Getting there: To get to the visitor center from Karcher Road take Lake Avenue south and drive about 2.5 miles to the intersection with Roosevelt Avenue.
Turn right onto Roosevelt Avenue. At Indiana Avenue at the top of the hill, turn left into the refuge and follow the road to the visitor center.
For more information and a map, go to fws.gov/deerflat.
EAGLE ISLAND STATE PARK
If youre in West Boise, Eagle or Meridian, this is a convenient getaway for an outdoors break.
The park is located in rural land and features a 5.5-mile trail network that is usable year-round.
Theres ample parking and portable toilets available during winter.
The park is flat and the trails are wide, which makes this a good place for jogging or a casual stroll. You also can ride mountain bikes and horses on the trails. Mountain bikers will get more of a Greenbelt-style ride than a Foothills style.
The trails go by both the ponds at the park and two channels of the Boise River, so theres good opportunity to see wildlife. Ducks and geese are common in the area.
Dogs are allowed on leash only.
If you want to liven up your walk, grab some discs and try out the 18-hole disc golf course.
And if the $5 park entrance fee has held you back in the past, you can now get an annual pass for $10 at your local Department of Motor Vehicles office.
Getting there: The park is about three miles west of Eagle at 4000 W. Hatchery Road, which is located off Linder Road between Idaho 44 (State Street) and Chinden Boulevard.
For more information:
SWAN FALLS DAM
If you thought the Oregon Trail was historic, its practically wet pavement compared with the Snake River, near which Native Americans traveled and wintered for thousands of years.
Its a great place to explore during winter because of its mild temperatures and snow-free terrain.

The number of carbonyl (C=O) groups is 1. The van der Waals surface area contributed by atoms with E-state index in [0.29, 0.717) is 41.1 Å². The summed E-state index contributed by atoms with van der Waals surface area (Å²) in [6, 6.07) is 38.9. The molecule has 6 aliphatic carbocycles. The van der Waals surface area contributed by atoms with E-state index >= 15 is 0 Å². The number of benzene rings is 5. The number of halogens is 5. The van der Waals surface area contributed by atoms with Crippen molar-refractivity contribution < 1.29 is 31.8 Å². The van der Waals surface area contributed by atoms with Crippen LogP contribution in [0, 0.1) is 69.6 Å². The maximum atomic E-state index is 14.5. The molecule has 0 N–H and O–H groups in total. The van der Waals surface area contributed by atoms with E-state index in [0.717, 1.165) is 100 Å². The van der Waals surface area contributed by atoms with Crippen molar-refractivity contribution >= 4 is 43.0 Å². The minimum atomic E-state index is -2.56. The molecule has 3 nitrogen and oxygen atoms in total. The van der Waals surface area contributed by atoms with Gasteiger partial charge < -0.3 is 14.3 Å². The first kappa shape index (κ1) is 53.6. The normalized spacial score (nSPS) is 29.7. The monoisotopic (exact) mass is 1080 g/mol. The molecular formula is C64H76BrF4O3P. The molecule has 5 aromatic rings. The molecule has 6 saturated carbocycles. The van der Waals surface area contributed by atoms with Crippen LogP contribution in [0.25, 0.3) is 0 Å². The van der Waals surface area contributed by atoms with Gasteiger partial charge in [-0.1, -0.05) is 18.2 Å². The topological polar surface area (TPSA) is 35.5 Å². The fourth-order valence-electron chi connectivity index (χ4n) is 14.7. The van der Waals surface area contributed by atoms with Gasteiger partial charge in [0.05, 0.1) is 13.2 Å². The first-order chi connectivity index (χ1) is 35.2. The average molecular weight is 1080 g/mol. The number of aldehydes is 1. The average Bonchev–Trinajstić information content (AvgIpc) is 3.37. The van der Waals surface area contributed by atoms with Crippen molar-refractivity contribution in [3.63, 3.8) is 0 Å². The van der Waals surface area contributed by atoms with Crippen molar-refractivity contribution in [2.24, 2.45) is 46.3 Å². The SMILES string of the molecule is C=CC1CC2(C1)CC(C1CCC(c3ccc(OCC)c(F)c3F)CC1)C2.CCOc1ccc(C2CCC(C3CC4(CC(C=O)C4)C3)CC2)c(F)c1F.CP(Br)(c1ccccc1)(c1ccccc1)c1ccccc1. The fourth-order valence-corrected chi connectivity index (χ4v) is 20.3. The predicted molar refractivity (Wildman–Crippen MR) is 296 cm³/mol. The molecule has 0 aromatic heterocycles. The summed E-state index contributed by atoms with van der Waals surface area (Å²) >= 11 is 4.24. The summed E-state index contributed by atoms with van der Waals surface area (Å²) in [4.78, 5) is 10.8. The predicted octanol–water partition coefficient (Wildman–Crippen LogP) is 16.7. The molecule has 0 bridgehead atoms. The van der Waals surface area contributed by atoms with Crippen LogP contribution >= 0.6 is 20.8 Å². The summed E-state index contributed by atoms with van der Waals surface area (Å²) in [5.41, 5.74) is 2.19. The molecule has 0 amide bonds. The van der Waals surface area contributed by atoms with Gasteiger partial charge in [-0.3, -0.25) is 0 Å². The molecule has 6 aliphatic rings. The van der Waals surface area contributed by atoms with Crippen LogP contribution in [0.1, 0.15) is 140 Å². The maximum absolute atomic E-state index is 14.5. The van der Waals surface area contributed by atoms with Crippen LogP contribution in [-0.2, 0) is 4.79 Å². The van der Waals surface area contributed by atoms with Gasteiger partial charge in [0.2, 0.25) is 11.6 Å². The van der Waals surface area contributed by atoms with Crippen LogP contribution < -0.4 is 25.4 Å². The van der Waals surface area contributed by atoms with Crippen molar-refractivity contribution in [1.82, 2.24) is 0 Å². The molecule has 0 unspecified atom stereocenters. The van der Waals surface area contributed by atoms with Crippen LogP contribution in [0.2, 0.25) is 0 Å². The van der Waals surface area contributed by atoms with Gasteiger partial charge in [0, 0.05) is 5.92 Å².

You have a lot of options from the dam. You can hang out at the park near the dam, hike or drive about three miles downstream to the end of the road, then hike or mountain bike from there.
You can walk or ride your bike across the dam to explore the south side of the river.
Once you leave the dam area, its mostly undeveloped, so you wont find trailheads, developed parking areas and trailheads with kiosks, etc.
But its pretty easy to explore the area and you certainly wont have to worry about getting lost because youre down in a river canyon.
Getting there: From Kuna, go south on Swan Falls Road for about 10 miles to Swan Falls Dam.
GARDEN CITY GREENBELT EXTENSION
Theres been steady improvement of the west end of the Greenbelt. Theres a recently paved parking area on the south side of the river off Glenwood next to the Glenwood Bridge.
A paved section of the Greenbelt continues on the south side of the river for about a mile, then turns to gravel for another mile, so its usable in any weather.
Despite starting in a busy part of Garden City, the path leads into an undeveloped area that makes the city feel far away as youre walking under a canopy of trees in the river bottom.
With the thick vegetation and river nearby, its a magnet for wildlife. Ducks and geese fly up and down the river, and you may spot one of the bald eagles that winter along there.
Eventually, a new bridge is planned across the river so bicycles, which are currently banned from the path on a section of the north side of the river, can ride from Garden City to Eagle.
Getting there: Take State Street or Chinden Boulevard onto Glenwood Street to the Boise River.
Roger Phillips: 377-6215 Twitter: @rogeroutdoors